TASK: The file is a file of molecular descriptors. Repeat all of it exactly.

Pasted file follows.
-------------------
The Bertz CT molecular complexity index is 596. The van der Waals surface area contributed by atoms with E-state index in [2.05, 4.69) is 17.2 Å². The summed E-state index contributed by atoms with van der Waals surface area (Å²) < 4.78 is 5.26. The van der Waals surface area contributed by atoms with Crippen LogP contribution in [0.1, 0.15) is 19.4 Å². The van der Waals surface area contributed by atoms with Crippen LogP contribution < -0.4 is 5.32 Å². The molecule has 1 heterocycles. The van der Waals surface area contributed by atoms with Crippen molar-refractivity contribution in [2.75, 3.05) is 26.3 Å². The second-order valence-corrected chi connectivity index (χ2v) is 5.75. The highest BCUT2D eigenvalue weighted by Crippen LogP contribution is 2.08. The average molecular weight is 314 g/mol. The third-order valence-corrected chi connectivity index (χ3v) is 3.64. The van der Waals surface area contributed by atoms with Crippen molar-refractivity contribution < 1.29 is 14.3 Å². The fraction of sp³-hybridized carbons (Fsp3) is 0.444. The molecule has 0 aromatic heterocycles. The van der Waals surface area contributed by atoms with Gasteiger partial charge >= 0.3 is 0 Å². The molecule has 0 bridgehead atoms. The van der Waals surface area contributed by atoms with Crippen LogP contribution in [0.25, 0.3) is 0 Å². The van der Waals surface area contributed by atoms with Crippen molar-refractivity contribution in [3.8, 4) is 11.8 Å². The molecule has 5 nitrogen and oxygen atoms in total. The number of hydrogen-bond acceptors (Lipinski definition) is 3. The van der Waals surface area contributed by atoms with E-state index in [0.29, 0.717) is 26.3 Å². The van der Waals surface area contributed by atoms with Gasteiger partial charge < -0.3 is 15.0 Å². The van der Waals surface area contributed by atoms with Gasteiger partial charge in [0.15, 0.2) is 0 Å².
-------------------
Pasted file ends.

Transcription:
The Bertz CT molecular complexity index is 596. The van der Waals surface area contributed by atoms with E-state index in [2.05, 4.69) is 17.2 Å². The summed E-state index contributed by atoms with van der Waals surface area (Å²) < 4.78 is 5.26. The van der Waals surface area contributed by atoms with Crippen LogP contribution in [0.1, 0.15) is 19.4 Å². The van der Waals surface area contributed by atoms with Crippen LogP contribution < -0.4 is 5.32 Å². The molecule has 1 heterocycles. The van der Waals surface area contributed by atoms with Crippen molar-refractivity contribution in [2.75, 3.05) is 26.3 Å². The second-order valence-corrected chi connectivity index (χ2v) is 5.75. The highest BCUT2D eigenvalue weighted by Crippen LogP contribution is 2.08. The average molecular weight is 314 g/mol. The third-order valence-corrected chi connectivity index (χ3v) is 3.64. The van der Waals surface area contributed by atoms with Crippen molar-refractivity contribution < 1.29 is 14.3 Å². The fraction of sp³-hybridized carbons (Fsp3) is 0.444. The molecule has 0 aromatic heterocycles. The van der Waals surface area contributed by atoms with Gasteiger partial charge >= 0.3 is 0 Å². The molecule has 0 bridgehead atoms. The van der Waals surface area contributed by atoms with Crippen LogP contribution in [0.25, 0.3) is 0 Å². The van der Waals surface area contributed by atoms with Crippen molar-refractivity contribution in [3.8, 4) is 11.8 Å². The molecule has 5 nitrogen and oxygen atoms in total. The number of hydrogen-bond acceptors (Lipinski definition) is 3. The van der Waals surface area contributed by atoms with E-state index in [0.29, 0.717) is 26.3 Å². The van der Waals surface area contributed by atoms with Gasteiger partial charge < -0.3 is 15.0 Å². The van der Waals surface area contributed by atoms with Gasteiger partial charge in [0.15, 0.2) is 0 Å².